Sunday, March 29, 2015

THE PROCESS



Written and directed by Ian Robinson
A La Mama co-production with Cicero’s Circle Theatre Company
The Street Theatre 25-28 March 2015

Review by Len Power 25 March 2015

The plight of boat people doesn’t seem like an ideal subject for a comedy but Ian Robinson’s play uses satire and irony to show what it could be like to be caught up in a situation where politics have become more important than people.

Set mostly in an immigration facility in or near Australia, ‘The Process’ focusses on a Tamil refugee who has been assessed as a genuine refugee but also a possible security risk, leaving him in a nightmarish limbo.  As a refugee, he can’t be returned to his country of origin and as a security risk he can’t be allowed to enter Australia.

As the refugee, Ezekiel Day gives a believable and moving performance of a happy, intelligent and well-educated man reduced bit by bit to the point of insanity and despair by Government policy.  Sean Scully plays an Immigration Department official as well as two Ministers – one from the former Labour Government and one from the current Liberal Government.  His performances in all three roles are funny, infuriating and nicely controlled.  Jessica Muschamp artfully plays both an Immigration lawyer and a psychiatrist, both of them well-meaning but constrained by the system in which they work.  Her very different approach to both roles and the change in her appearance made it feel like two different actresses were at work here.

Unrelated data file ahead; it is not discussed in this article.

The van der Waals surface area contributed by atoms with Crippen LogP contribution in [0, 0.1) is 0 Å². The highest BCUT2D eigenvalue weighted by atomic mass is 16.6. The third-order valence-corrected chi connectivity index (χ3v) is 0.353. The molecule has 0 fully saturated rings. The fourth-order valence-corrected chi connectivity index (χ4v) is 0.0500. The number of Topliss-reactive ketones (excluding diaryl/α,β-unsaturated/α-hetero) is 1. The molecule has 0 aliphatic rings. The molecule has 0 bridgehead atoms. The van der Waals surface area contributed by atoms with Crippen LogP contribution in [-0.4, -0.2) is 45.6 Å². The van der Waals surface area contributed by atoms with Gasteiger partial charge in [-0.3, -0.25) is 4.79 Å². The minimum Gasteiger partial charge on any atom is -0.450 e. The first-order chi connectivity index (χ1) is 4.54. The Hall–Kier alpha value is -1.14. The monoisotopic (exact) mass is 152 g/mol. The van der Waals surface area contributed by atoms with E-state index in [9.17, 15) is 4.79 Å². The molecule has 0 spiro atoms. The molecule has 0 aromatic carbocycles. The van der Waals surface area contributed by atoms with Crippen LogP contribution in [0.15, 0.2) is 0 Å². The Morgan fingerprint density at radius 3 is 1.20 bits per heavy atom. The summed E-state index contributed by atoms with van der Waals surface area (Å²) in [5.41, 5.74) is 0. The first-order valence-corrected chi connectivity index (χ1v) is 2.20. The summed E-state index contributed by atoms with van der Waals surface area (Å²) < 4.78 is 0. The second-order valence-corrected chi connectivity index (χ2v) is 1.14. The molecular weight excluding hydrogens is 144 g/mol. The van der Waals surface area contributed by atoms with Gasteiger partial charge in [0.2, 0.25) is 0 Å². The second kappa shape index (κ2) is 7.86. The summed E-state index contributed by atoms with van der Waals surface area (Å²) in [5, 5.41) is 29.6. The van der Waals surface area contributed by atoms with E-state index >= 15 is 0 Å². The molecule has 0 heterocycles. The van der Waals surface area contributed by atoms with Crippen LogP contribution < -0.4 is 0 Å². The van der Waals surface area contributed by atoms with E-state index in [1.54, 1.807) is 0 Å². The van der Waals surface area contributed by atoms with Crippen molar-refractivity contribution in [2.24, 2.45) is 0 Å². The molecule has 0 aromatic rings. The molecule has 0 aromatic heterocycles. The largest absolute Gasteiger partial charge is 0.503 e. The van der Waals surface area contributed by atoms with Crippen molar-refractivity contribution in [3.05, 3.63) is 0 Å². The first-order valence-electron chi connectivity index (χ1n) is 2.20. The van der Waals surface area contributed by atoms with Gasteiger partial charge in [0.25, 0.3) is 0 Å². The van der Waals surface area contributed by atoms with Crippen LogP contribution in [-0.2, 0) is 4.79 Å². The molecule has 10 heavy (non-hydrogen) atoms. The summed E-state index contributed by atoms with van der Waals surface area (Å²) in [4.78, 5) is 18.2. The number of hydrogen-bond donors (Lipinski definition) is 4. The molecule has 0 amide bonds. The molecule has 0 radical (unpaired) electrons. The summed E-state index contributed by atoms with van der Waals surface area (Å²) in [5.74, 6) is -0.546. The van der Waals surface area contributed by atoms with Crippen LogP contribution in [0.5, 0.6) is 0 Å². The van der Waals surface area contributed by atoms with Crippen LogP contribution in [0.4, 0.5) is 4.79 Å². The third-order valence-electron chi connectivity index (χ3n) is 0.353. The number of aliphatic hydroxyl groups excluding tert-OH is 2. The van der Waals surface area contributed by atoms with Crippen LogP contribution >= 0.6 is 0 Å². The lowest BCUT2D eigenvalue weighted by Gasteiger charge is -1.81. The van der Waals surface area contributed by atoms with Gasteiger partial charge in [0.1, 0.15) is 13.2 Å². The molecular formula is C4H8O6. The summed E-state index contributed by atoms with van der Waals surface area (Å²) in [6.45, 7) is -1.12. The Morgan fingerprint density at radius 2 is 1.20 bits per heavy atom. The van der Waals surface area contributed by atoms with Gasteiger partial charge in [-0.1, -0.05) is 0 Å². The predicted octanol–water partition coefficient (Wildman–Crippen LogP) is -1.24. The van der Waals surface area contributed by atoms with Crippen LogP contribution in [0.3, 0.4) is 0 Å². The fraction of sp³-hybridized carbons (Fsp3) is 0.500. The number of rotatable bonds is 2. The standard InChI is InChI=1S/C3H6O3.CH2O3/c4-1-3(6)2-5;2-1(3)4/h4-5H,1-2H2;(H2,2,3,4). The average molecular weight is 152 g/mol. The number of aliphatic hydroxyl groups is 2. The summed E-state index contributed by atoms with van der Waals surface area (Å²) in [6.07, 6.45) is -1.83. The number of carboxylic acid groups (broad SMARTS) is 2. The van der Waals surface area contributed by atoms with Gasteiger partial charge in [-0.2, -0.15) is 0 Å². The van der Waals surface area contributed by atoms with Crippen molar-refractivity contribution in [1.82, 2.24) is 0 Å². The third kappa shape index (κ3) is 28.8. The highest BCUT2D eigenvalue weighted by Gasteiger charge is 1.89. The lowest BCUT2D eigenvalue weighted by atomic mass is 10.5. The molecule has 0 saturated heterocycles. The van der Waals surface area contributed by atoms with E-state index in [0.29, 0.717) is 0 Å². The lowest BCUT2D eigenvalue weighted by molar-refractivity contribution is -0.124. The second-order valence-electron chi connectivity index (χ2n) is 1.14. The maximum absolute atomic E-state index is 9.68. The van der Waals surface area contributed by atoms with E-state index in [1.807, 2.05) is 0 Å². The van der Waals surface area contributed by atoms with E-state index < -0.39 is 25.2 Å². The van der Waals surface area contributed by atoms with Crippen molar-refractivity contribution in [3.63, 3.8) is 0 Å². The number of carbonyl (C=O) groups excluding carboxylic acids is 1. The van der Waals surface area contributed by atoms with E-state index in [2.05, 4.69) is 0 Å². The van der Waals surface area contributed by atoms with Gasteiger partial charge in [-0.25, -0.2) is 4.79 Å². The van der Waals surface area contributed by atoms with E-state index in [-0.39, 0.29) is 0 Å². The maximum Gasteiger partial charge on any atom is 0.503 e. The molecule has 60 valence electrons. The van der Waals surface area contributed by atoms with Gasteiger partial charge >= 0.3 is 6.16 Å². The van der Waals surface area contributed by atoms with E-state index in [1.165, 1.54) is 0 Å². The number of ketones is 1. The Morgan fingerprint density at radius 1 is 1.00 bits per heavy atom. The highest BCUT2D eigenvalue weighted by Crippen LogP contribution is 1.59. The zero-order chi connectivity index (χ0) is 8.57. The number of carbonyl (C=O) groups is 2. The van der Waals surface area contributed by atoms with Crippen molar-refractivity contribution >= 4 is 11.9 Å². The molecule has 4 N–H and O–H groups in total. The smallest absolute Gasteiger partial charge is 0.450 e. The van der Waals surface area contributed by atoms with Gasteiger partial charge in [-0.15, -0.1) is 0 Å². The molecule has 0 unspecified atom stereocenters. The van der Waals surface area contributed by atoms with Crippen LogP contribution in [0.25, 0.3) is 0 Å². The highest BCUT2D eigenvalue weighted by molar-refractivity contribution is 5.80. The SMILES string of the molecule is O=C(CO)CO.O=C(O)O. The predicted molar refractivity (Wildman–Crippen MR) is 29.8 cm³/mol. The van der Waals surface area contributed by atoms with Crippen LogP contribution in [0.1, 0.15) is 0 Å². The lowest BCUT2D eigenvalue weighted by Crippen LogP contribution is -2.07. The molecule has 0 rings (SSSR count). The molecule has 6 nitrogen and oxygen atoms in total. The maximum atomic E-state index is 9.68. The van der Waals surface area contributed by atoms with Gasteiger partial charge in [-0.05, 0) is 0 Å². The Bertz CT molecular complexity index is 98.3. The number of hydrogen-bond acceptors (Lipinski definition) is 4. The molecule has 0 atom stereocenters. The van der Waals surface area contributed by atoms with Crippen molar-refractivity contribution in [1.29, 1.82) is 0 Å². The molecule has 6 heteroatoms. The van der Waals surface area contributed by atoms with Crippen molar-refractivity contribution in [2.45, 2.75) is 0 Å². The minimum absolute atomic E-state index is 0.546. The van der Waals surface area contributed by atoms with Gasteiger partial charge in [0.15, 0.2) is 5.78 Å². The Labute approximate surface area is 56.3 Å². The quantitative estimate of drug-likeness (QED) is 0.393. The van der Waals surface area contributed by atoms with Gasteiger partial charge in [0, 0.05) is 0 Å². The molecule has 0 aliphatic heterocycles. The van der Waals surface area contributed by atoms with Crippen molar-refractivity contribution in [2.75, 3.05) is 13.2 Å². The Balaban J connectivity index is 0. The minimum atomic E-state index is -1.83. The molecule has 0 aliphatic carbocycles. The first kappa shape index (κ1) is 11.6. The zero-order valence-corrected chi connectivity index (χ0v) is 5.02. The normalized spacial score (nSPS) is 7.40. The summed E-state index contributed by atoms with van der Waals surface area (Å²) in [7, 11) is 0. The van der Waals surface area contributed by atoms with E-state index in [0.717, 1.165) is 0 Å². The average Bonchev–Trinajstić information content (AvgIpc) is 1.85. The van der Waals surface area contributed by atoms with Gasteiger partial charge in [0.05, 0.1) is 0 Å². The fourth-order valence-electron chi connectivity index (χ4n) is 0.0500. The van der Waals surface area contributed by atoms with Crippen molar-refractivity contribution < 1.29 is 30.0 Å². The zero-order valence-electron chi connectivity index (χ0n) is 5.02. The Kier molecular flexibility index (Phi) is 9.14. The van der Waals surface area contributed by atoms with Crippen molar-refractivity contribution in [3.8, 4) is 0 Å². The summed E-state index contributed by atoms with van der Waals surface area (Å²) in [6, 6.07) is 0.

Ian Robinson’s direction of the show is simple but effective.  Utilizing only a few props and furniture, he creates a good sense of reality for the locations in which the action is set.  The show moves at the right pace, allowing us time to comprehend the maze of government policies presented.  Lighting designed by Gillian Schwab heightens the atmosphere of the show.

As theatre, the play works very well on the surface but injecting humour into this subject lessens the impact somewhat.  The Government red tape as presented here sounds persuasive but as it’s presented in a funny way, we feel that we shouldn’t take it too seriously.  That old cliché of cold and unfeeling public servants quoting rules and regulations is also a bit tired.  On the plus side, it would have been easy to just concentrate on the current Government’s immigration policies, so it was an excellent idea to show that the former Government’s policies were also flawed.

Overall, the play was entertaining and got you thinking about your own attitude to our immigration policies.  If that was the intention of the play, then it works.  I expect audience members will have widely differing reactions to the comic aspects, though.

Originally broadcast on Artsound FM 92.7 ‘Dress Circle’ showbiz program with Bill Stephens on Sunday 29 March 2015 from 5pm.

Black Diggers - Canberra Theatre Centre

 


Director: Wesley Enoch
Writer: Tom Wright